This is the primary a part of a Fox News Digital Originals sequence in regards to the ongoing wrestle for residents to get well from the destruction brought on by Hurricane Ida in southern Louisiana.

Ever since Hurricane Ida ripped his small Louisiana city aside, David Camardelle has known as FEMA “federal emergency missing in action.”

The storm made landfall Aug. 29 with winds as much as 150 mph close to Port Fourchon, about 10 miles southwest of Grand Isle and Camardelle’s dwelling. A month later, dozens of residents whose houses had been destroyed reside in communal shelters and lack the sources they should start rebuilding.

Grand Isle, the state’s final inhabited barrier island, is dwelling to about 1,000 full-time residents. It’s additionally a part of Jefferson Parish, which incorporates the Greater New Orleans space.  

“It just takes a while,” mentioned Camardelle, shouting over the sounds of a generator nonetheless wanted to ship energy to Grand Isle City Hall.

HURRICANE IDA CAUSES WIDESPREAD DEVASTATION IN LOUISIANA, NEW ORLEANS IN THE DARK

David Camardelle (D), Mayor of Grand Isle (left), speaks to local leaders in his office damaged by Hurricane Ida.

David Camardelle (D), Mayor of Grand Isle (left), speaks to native leaders in his workplace broken by Hurricane Ida.

“Joe Biden and all the administration, they’re trying their best, but in the meantime, somebody’s paperwork is sitting on a desk,” Camardelle, the city’s Democratic mayor, informed Fox News. “You don’t need 20 people, 25 people between a FEMA trailer to give you the keys.”

The Federal Emergency Management Agency simply introduced “temporary solutions” to supply housing choices in areas hardest hit by the storm, together with RVs. The Sept. 30 announcement got here one week after Fox News met with native leaders in Jefferson Parish and the identical day Fox News reached out to the company for remark.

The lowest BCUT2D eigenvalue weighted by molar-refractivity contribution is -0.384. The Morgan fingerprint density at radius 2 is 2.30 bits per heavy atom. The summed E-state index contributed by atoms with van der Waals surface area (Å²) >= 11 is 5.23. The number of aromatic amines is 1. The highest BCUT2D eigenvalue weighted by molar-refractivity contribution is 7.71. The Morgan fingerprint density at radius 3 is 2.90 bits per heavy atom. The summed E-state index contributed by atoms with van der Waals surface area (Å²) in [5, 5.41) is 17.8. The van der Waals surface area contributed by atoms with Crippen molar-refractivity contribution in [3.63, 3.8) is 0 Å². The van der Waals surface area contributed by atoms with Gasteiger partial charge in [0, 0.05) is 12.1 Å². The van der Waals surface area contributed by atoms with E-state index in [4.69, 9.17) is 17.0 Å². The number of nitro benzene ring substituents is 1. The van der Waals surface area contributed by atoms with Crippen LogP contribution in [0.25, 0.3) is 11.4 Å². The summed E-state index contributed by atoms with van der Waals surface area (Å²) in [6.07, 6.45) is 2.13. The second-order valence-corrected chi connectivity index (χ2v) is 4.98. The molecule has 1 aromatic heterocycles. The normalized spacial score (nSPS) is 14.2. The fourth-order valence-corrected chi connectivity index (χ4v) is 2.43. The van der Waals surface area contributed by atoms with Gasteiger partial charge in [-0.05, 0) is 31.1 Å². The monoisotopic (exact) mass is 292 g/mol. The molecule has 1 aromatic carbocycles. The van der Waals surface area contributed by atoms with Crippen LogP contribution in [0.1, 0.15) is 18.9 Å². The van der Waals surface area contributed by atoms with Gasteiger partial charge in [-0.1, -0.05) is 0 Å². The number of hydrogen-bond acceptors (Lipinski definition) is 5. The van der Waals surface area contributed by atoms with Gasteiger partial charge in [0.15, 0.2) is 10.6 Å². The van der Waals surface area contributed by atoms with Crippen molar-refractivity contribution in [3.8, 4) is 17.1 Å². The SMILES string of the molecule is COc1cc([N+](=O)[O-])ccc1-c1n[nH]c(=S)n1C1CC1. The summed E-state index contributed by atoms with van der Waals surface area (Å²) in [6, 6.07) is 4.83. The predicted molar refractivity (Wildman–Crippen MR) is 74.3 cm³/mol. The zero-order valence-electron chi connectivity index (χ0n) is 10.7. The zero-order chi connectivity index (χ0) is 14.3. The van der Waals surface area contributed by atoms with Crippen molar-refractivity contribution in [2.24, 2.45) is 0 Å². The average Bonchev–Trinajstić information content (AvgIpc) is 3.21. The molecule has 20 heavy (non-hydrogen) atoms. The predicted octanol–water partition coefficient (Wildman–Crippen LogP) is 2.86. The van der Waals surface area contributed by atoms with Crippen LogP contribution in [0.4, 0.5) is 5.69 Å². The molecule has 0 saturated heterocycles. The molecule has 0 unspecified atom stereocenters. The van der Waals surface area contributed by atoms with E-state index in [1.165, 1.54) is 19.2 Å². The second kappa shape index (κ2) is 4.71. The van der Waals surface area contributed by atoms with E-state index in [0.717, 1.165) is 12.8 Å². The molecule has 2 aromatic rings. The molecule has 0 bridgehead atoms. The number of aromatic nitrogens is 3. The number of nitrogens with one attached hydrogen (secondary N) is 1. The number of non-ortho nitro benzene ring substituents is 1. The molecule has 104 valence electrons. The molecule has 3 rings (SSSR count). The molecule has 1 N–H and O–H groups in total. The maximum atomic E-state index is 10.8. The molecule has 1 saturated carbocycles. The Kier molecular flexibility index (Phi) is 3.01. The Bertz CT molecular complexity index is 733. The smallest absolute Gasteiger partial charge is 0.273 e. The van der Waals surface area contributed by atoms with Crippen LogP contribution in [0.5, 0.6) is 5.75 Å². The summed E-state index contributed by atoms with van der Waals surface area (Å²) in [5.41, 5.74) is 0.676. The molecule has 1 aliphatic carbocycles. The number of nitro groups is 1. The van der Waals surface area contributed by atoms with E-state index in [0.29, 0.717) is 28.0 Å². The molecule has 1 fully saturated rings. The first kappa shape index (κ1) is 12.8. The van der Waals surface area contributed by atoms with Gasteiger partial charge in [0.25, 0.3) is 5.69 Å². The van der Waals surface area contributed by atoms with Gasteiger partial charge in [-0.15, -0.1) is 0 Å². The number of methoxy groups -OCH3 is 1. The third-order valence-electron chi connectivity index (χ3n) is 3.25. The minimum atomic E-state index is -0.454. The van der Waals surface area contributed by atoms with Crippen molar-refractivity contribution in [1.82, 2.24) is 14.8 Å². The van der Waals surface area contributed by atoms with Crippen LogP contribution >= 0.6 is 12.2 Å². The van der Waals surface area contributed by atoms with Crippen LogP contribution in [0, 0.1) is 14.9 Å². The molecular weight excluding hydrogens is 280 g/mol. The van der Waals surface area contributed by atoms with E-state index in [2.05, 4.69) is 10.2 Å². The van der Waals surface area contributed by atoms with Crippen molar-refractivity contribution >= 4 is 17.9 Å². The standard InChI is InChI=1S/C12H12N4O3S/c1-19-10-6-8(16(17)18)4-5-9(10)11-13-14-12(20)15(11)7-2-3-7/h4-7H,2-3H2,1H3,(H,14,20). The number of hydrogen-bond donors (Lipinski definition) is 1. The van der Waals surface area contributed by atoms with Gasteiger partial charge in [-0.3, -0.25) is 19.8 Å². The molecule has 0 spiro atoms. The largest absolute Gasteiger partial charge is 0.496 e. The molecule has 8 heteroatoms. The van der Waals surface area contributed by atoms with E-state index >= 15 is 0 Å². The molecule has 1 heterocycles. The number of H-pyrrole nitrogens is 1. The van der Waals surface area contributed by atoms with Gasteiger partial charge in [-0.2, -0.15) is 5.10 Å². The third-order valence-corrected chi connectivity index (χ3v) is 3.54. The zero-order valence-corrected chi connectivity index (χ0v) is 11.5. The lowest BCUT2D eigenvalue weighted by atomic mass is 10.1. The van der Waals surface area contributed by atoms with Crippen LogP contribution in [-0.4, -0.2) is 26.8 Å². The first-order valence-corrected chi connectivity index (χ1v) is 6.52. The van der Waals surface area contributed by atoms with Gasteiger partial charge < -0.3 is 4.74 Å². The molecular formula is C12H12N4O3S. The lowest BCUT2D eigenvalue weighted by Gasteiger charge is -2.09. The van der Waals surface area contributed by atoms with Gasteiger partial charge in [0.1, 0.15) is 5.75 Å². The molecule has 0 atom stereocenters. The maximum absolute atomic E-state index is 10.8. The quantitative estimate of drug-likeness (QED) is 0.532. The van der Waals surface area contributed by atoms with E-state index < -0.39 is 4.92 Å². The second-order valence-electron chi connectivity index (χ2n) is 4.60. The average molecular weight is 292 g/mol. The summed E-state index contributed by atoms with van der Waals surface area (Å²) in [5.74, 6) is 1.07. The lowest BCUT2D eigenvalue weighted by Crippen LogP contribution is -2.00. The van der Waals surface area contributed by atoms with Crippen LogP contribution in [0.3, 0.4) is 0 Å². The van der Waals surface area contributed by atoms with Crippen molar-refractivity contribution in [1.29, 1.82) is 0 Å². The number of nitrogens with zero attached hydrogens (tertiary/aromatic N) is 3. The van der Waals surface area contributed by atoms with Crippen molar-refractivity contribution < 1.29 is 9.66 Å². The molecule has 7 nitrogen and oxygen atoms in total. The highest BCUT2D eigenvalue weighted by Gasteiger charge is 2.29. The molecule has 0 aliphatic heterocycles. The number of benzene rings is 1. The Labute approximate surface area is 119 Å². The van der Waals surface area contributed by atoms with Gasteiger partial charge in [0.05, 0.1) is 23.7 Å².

“To help address the shortage of sheltering and housing options in Southeast Louisiana, the state is establishing some temporary solutions, including a non-congregate sheltering program using recreational vehicles (RVs), such as travel trailers,” the FEMA press launch acknowledged. “Non-congregate shelters are locations where an individual or family can live safely with some level of privacy.”

“This program will focus on the most heavily impacted parishes, providing some immediate sheltering assistance until FEMA’s Direct Housing program is fully underway,” the assertion continued.

FEMA additionally acknowledged {that a} name middle will open early subsequent week for residents within the state-run sheltering choice. No timetable has been supplied for when the RVs will arrive.

As of Friday morning, Jefferson Parish leaders mentioned that they had not acquired any of the long-term trailers requested instantly after the storm, regardless of dozens of residents nonetheless dwelling in shelters.

FEMA doesn’t anticipate the primary long-term trailers to be delivered till mid to late November. However, the company informed Fox News it’s paying for resort stays for 1,661 Jefferson Parish households. FEMA additionally mentioned it is offering rental help to assist individuals relocate.